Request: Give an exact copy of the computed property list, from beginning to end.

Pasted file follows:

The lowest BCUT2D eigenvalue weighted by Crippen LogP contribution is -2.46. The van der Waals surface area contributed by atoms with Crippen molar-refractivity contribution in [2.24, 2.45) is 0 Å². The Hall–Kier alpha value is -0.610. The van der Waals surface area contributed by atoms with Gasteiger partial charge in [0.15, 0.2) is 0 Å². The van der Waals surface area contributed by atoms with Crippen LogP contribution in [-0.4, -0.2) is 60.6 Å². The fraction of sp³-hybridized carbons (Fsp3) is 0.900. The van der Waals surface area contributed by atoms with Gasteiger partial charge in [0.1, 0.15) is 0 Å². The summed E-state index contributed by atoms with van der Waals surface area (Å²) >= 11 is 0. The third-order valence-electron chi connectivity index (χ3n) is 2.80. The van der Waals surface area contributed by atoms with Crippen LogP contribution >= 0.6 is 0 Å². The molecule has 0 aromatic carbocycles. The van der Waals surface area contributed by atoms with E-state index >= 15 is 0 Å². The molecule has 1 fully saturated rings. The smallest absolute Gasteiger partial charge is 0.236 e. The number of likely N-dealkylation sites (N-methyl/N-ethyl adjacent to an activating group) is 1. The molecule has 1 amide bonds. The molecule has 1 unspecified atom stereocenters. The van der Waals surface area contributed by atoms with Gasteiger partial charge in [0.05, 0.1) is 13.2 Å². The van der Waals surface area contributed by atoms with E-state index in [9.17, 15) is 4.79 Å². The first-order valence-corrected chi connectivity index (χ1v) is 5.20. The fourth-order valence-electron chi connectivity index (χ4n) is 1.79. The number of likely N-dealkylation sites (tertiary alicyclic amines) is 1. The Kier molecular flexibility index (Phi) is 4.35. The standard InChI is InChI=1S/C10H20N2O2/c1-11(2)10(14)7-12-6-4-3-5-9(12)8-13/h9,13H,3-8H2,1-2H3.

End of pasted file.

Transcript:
The lowest BCUT2D eigenvalue weighted by Crippen LogP contribution is -2.46. The van der Waals surface area contributed by atoms with Crippen molar-refractivity contribution in [2.24, 2.45) is 0 Å². The Hall–Kier alpha value is -0.610. The van der Waals surface area contributed by atoms with Gasteiger partial charge in [0.15, 0.2) is 0 Å². The van der Waals surface area contributed by atoms with Crippen LogP contribution in [-0.4, -0.2) is 60.6 Å². The fraction of sp³-hybridized carbons (Fsp3) is 0.900. The van der Waals surface area contributed by atoms with Gasteiger partial charge in [0.1, 0.15) is 0 Å². The summed E-state index contributed by atoms with van der Waals surface area (Å²) >= 11 is 0. The third-order valence-electron chi connectivity index (χ3n) is 2.80. The van der Waals surface area contributed by atoms with Crippen LogP contribution >= 0.6 is 0 Å². The molecule has 0 aromatic carbocycles. The van der Waals surface area contributed by atoms with E-state index >= 15 is 0 Å². The molecule has 1 fully saturated rings. The smallest absolute Gasteiger partial charge is 0.236 e. The number of likely N-dealkylation sites (N-methyl/N-ethyl adjacent to an activating group) is 1. The molecule has 1 amide bonds. The molecule has 1 unspecified atom stereocenters. The van der Waals surface area contributed by atoms with Gasteiger partial charge in [0.05, 0.1) is 13.2 Å². The van der Waals surface area contributed by atoms with E-state index in [9.17, 15) is 4.79 Å². The first-order valence-corrected chi connectivity index (χ1v) is 5.20. The fourth-order valence-electron chi connectivity index (χ4n) is 1.79. The number of likely N-dealkylation sites (tertiary alicyclic amines) is 1. The Kier molecular flexibility index (Phi) is 4.35. The standard InChI is InChI=1S/C10H20N2O2/c1-11(2)10(14)7-12-6-4-3-5-9(12)8-13/h9,13H,3-8H2,1-2H3.